I initially thought that draw step was the best, because drawing a card is the single best action you can take in Magic, but if you are playing for anything you care about, it’s gotta be the opponent’s discard step. You only go there when they have to discard to hand size, which 98% of the time means that they are horrifically mana screwed (the other 2% of the time you are probably dead, as they resolved some massive draw spell in the middle of the game). As much as I like drawing cards, the discard step is the winner here.
Aside on Mana Screw
My thoughts on mana screw and mulligans are thus: if all my opponents did was mull to 5 and get mana screwed, well, I’d be lucky Paulo. That wouldn’t be any fun, and I don’t think I’d find Magic rewarding. I play for the awesome games, the ones where you mount an incredible comeback or have to play your best to narrowly win. That said, when I’m playing for Top 8 of the Pro Tour, I’d be lying if I said I wasn’t hoping my opponent just doesn’t play a land on turn 2.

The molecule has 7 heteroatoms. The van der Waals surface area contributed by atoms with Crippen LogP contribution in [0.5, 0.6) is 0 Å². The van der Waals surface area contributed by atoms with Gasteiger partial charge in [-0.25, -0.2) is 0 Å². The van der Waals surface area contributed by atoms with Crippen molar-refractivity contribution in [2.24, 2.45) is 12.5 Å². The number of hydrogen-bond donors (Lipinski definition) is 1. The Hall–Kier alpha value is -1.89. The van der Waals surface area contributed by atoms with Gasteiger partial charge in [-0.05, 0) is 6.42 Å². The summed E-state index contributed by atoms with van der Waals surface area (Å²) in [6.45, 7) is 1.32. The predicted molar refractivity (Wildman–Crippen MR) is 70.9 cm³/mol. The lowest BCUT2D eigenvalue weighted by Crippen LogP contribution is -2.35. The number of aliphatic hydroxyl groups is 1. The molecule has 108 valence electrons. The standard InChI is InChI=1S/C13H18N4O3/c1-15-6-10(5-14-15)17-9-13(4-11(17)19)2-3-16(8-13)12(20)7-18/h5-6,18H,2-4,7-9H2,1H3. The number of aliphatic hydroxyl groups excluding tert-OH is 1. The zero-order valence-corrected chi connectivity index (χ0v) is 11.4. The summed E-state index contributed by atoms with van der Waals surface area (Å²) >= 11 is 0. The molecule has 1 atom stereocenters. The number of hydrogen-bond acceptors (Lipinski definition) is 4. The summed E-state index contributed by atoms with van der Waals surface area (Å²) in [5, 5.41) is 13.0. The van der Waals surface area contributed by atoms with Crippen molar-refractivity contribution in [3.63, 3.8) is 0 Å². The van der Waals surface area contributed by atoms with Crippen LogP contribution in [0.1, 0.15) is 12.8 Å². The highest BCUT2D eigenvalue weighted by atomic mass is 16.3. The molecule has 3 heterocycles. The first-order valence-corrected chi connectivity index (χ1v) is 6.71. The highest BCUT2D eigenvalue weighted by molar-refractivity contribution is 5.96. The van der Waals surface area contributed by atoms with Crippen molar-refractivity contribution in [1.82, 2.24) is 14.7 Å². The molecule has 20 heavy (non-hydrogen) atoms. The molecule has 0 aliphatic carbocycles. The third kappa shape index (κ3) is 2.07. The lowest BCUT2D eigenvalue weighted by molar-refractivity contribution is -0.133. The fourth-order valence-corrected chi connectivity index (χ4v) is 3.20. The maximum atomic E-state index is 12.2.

I know that some percentage of the time that’ll be me, and winning is also rewarding, so I’ll take ’em as they come. If that’s all it was, I’d be out, but given that it’s going to happen some of the time, I hope it’s to my opponent when I’m playing for high stakes. Yes, I enjoyed playing intense Magic against Owen in the Top 4 of PT Eldritch Moon, but we both joked that we hoped the other person would just get horribly mana screwed for a reason—we weren’t exactly joking. I’d rather win an awesome game than a dumb one, but I’d rather win a dumb game than lose an awesome one when the stakes are so high.
After patronizing all of these establishments, here are the official rankings. One caveat is that I never got a chance to go to the old Burt’s, nor have I tried the reboot, so those aren’t included in the field.
5. Gino’s East
3. Lou Malnatis
Zachary’s is an unconventional choice, but I truly believe it can go toe-to-toe with Chicago pizza. The spinach and mushroom deep dish is a sight to behold (well, to consume—most deep dish pizzas don’t look all that impressive), and I’d suggest trying it before crying foul. As for the winner, there’s a reason that Giordano’s is the most popular and numerous, and therefore it easily takes top billing. Pequods and Lou Malnatis are decent too, along with Gino’s East.
I hope that suffices for nonsense today—I’ll be providing more soon, I’m sure. Until then, may your rankings be as accurate and unbiased as mine.